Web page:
Chokehold on the playground: How much has roughhousing changed?

There's roughhousing, then there are lethal moves, and most kids couldn't tell you the difference when wrestling on the playground. The bigger danger might be that many teachers and parents don't know the difference either.

John Locher/AP
Donald Cerrone kicks Myles Jury during their lightweight mixed martial arts bout at UFC 182, Saturday, Jan. 3, in Las Vegas.

As violent episodes get more airtime in the news, cartoon- and video-game violence continues to be a presence, parents may need to think about how to counter the negative effects of what kids watch before a chokehold makes its way into schoolyard playtime.

As many still grapple with the ripple effects of the death of Eric Garner, placed in a fatal chokehold by police officers, we might forget about what kids can inadvertently learn from footage of his arrest that ran on repeat through weeks around his death and the subsequent trial of the officers in question. A simple, old-school game of cops and robbers can take a very different path if some of these impressions are left unchecked.

One expert from the Child Mind Institute in New York has advice on how to institute “mediated viewing” and positive behavior modeling as a counter measure.

“We are often asked by parents and teachers how what kind of consequences there should be for behaviors kids imitate or learn through watching TV or playing violent video games,” says Dr. David Anderson, senior director for the ADHD and Disruptive Behavior unit at the Child Mind Institute in New York City. “I prefer to address what is being done to model positive behaviors, what positive references can come from what they are seeing, and helping them to see what the right reactions look like.”

Rather than talk about punishments, Anderson suggests talking with the child about what the child could have done differently to manage his or her frustration in the moments that led to the violence.

“We need to avoid common parenting traps and instead have discussions with children about when certain behaviors are appropriate or should not be done at all,” he says in a phone interview. “What we really need to focus on is watching what they watch with them – mediated viewing. Being present to see what is happening in the games, not to just say ‘Shut that off’ but to talk about what they are seeing happen.”

According to Anderson, “Play and a child’s reactions to conflict evolves and is informed by what kids see on TV and video games. As an example, when they see karate, you can help them see that comes alongside values such as self-discipline, self-defense. There are times these moves may indeed be appropriate. That’s why we also have to watch and monitor their play, so we can see how this is impacting.”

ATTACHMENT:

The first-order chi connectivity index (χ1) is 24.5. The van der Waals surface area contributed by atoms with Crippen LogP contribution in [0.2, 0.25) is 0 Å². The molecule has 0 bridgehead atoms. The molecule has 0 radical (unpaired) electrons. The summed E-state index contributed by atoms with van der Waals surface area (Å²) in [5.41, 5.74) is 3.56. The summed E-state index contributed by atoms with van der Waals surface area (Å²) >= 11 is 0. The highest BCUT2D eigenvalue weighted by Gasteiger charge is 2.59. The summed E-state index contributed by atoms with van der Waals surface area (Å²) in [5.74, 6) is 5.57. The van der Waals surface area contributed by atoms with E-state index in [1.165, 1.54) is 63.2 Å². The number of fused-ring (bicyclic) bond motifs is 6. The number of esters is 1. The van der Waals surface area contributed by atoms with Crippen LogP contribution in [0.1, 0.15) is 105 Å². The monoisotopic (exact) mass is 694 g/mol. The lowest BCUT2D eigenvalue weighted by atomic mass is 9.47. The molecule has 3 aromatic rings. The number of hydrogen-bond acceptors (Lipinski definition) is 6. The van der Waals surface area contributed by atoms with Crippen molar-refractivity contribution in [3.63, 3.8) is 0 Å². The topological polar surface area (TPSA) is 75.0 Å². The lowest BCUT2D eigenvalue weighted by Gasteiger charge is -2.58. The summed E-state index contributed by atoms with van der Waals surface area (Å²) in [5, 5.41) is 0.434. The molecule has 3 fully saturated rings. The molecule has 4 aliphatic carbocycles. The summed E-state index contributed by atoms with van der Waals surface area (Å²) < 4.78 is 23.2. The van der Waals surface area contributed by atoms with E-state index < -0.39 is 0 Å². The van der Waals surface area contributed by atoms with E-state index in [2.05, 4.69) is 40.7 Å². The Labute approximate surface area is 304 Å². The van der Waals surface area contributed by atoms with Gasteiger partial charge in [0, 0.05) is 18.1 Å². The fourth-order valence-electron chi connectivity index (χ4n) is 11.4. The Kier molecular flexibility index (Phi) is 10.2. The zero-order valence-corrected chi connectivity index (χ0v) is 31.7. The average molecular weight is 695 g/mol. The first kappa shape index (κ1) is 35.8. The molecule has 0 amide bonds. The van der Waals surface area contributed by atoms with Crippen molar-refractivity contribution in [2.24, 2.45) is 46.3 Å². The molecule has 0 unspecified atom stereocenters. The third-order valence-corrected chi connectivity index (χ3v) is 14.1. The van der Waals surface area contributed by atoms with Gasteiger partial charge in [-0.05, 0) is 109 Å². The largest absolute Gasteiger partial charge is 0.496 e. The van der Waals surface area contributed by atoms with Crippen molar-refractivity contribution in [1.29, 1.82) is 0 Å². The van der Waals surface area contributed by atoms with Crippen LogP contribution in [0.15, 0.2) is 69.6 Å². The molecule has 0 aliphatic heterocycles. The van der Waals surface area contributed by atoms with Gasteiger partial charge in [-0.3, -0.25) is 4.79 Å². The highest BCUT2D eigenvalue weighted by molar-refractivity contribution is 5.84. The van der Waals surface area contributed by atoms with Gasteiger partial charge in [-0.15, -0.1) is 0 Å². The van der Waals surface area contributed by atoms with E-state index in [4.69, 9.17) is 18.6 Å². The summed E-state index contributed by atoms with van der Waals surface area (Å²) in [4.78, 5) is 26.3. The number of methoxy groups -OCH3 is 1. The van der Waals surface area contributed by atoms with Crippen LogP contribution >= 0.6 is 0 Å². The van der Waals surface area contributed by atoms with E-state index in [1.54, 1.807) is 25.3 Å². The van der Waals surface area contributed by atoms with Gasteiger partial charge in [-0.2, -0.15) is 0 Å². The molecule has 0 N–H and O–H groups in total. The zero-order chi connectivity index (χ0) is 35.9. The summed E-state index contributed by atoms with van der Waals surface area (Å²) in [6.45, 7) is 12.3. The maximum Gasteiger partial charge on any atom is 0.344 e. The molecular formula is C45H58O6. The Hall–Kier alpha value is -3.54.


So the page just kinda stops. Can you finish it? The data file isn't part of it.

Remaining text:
I personally became interested in dealing with this issue last Friday after receiving a phone call from the counselor at the elementary school my son attends.

The counselor, a dedicated professional, told me that my son, “had been playing Cops and Robbers at recess with a group of other boys.”

According to her account, when the other boy apparently kept letting robbers out of jail, my son Quin offered to switch assignments. The other boy became upset and started choking Quin. She added, “But he’s alright. He wasn’t hurt. It was probably more of a boys-will-be-boys kind of thing.”

A sharp-eyed teacher pulled the boy off of my son.

I tried to picture the scenario wherein “choking” someone could be laughed-off. I pictured the Simpsons cartoon and dad Homer face to face with son Bart choking him. Maybe it was something like that.

However, when Quin got home, and he gave a more detailed account of how the other boy had been behind him, and what he described sounded what is considered a "Rear Naked Choke," in martial arts. I am not sure if this was what the boy was attempting, or where he might have learned it, but the hold seemed eerily similar to the chokehold broadcasted repeatedly in recent months following Garner’s death. 

Some might say that my son was being dramatic, a reality understood by many parents of kids, but even in its most innocent usage, a chokehold is not simple roughhousing.

A chokehold to cut off air, or in the case of the Rear Naked Choke – to cut off oxygen to the brain, is not child’s play, and can be deadly. Part of the inherent danger of choking from behind is that you can’t see the face of the person you’re choking to know if they are in distress. 

While I can’t get a video replay of what actually happened and have only my son’s account of the incident, what I can say for certain is that I called the counselor back and told her that she and other educators need to be aware of the danger of this move being performed by a child.

I sent the counselor a link to a video by martial artists Rener and Ryron Gracie of California, titled “Boy Chokes His Cousin to Death with Rear Naked Choke.” 

The Gracies are pretty much my go-to people when it comes to bullying and school violence solutions since their Bullyproof seminars and videos for kids and parents have been a great help to my kids for the past five years.

This video was made back in April 2012 after a Louisiana man was choked to death by his younger cousin while playfully sparring at home.

The counselor, I'm told, went back to teachers and spread the word about the gravity of this kind of play.

Recess and play time are important parts of childhood as well as incubators for future social behavior. This is an opportunity not just to watch TV or video games beside my son in order to monitor what he watches, but a chance to go out and play with him and in so doing, model the best behaviors. Then hopefully I can preserve his fun and safety while we build new experiences together.

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